One of McLeod’s 1978 World Cup squad lost it for life. Willie Johnson was sent home from Argentina and banned for playing for Scotland

again for taking drugs. Admittedly the little yellow pills that Johnson took were anti- histamines. containing nothing more stimulating than two strong cups of coffee, but they were a banned substance and Johnson had to go. It was a trying time for McLeod.

‘ln Argentina 1 was one of the first managers to have to cope with the media shock over drugs.’ he remembers. ‘Talking to Willie [Johnson] l was able to understand that he didn’t know that the innocuous substance he had taken was totally illegal. He didn’t know what was going on. In fairness to myselfl think I managed that situation rather well. i remember coming home from Argentina and saying to the press that although I was a worse manager, 1 was a better person. I didn’t think they cared about me by that point. though.’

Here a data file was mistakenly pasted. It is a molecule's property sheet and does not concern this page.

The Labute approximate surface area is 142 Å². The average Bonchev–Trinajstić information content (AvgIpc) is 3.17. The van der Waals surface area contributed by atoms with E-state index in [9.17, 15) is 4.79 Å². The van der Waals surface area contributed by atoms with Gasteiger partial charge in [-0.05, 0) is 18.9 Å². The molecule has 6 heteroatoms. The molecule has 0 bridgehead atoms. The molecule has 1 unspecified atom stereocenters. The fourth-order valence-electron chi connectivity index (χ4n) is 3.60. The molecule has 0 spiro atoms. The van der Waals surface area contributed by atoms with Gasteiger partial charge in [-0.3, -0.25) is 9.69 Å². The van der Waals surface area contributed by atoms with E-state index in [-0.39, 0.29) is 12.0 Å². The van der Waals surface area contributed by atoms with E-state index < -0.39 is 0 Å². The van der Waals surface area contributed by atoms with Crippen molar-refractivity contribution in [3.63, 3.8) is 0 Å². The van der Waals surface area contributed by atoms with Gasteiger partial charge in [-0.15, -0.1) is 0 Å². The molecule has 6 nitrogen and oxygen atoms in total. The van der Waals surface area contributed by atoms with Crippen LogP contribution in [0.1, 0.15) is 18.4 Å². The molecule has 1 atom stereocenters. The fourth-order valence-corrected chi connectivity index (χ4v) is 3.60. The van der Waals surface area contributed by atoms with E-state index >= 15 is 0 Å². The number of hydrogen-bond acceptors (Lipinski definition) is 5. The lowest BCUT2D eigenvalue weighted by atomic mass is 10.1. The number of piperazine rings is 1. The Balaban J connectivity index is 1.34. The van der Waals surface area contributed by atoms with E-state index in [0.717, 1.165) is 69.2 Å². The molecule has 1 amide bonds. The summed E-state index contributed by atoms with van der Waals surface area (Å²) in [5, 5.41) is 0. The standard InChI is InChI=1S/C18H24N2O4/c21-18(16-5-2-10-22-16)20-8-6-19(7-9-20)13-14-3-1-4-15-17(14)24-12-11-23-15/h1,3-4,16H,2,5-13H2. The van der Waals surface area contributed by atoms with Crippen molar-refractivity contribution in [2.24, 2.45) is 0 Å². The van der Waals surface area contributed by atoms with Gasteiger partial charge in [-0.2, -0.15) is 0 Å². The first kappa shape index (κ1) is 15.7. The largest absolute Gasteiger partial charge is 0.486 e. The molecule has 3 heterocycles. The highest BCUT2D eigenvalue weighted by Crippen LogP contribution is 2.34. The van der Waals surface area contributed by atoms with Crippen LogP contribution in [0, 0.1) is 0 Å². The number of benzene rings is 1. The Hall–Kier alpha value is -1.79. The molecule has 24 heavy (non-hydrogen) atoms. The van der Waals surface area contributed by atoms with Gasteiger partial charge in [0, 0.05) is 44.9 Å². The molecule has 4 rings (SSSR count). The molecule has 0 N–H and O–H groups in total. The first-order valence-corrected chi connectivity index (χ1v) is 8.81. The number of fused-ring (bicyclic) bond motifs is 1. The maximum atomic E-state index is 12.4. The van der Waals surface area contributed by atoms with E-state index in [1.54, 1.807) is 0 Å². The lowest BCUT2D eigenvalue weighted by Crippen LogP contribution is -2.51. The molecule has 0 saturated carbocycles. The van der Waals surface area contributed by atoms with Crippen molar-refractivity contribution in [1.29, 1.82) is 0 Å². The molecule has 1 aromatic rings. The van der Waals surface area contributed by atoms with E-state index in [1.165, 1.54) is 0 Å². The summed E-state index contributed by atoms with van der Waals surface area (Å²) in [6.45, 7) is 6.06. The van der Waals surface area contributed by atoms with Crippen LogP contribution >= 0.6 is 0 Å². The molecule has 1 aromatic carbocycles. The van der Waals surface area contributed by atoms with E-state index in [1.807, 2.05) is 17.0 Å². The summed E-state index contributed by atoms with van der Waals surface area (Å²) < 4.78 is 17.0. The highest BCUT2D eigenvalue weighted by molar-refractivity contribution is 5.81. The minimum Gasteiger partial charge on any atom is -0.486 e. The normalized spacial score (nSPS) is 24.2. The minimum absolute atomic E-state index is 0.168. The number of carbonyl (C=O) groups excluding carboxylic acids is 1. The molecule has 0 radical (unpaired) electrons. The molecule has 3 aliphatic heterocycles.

Scotland’s 1978 performance might have seemed disastrous but it has been no worse than any other Scotland World Cup foray since. Jock Stein. Alex Ferguson and Andy Roxbrough are three of the nation’s greatest managers, but in 1982. 1986 and 1990 they fared no better than McLeod. McLeod admits his task was made easier by having a better squad than today’s. He does not envy the task of current manager Craig Brown McLeod feels the standard of Scots football is declining as the rest ofthe world goes on the attack.

‘Today I think we perform poorer as a nation because we have less good players.’ he says. ‘It wouldn’t really matter if Alex Ferguson or Kenny Dalglish was manager because we already play with our best players, and that’s frightening. Times have changed and I’m not sure that in this age of multi-million deals, our players are as motivated as they used to be.‘ C]

The List 2-15 Jun 1995 9